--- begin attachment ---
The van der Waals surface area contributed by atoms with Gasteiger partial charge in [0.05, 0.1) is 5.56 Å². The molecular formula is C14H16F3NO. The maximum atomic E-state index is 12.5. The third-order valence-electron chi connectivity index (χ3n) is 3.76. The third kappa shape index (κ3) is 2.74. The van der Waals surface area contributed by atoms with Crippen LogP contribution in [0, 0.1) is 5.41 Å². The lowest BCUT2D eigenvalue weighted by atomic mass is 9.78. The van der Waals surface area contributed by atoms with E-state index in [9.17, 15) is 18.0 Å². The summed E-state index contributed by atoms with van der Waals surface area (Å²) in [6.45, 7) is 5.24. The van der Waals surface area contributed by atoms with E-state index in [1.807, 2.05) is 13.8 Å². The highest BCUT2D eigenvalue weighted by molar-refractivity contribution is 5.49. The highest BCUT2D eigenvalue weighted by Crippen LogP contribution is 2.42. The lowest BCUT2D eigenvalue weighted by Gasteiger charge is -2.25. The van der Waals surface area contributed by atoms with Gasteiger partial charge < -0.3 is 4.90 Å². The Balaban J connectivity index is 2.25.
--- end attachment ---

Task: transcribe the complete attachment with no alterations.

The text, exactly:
The van der Waals surface area contributed by atoms with Gasteiger partial charge in [0.05, 0.1) is 5.56 Å². The molecular formula is C14H16F3NO. The maximum atomic E-state index is 12.5. The third-order valence-electron chi connectivity index (χ3n) is 3.76. The third kappa shape index (κ3) is 2.74. The van der Waals surface area contributed by atoms with Crippen LogP contribution in [0, 0.1) is 5.41 Å². The lowest BCUT2D eigenvalue weighted by atomic mass is 9.78. The van der Waals surface area contributed by atoms with E-state index in [9.17, 15) is 18.0 Å². The summed E-state index contributed by atoms with van der Waals surface area (Å²) in [6.45, 7) is 5.24. The van der Waals surface area contributed by atoms with E-state index in [1.807, 2.05) is 13.8 Å². The highest BCUT2D eigenvalue weighted by molar-refractivity contribution is 5.49. The highest BCUT2D eigenvalue weighted by Crippen LogP contribution is 2.42. The lowest BCUT2D eigenvalue weighted by Gasteiger charge is -2.25. The van der Waals surface area contributed by atoms with Gasteiger partial charge < -0.3 is 4.90 Å². The Balaban J connectivity index is 2.25.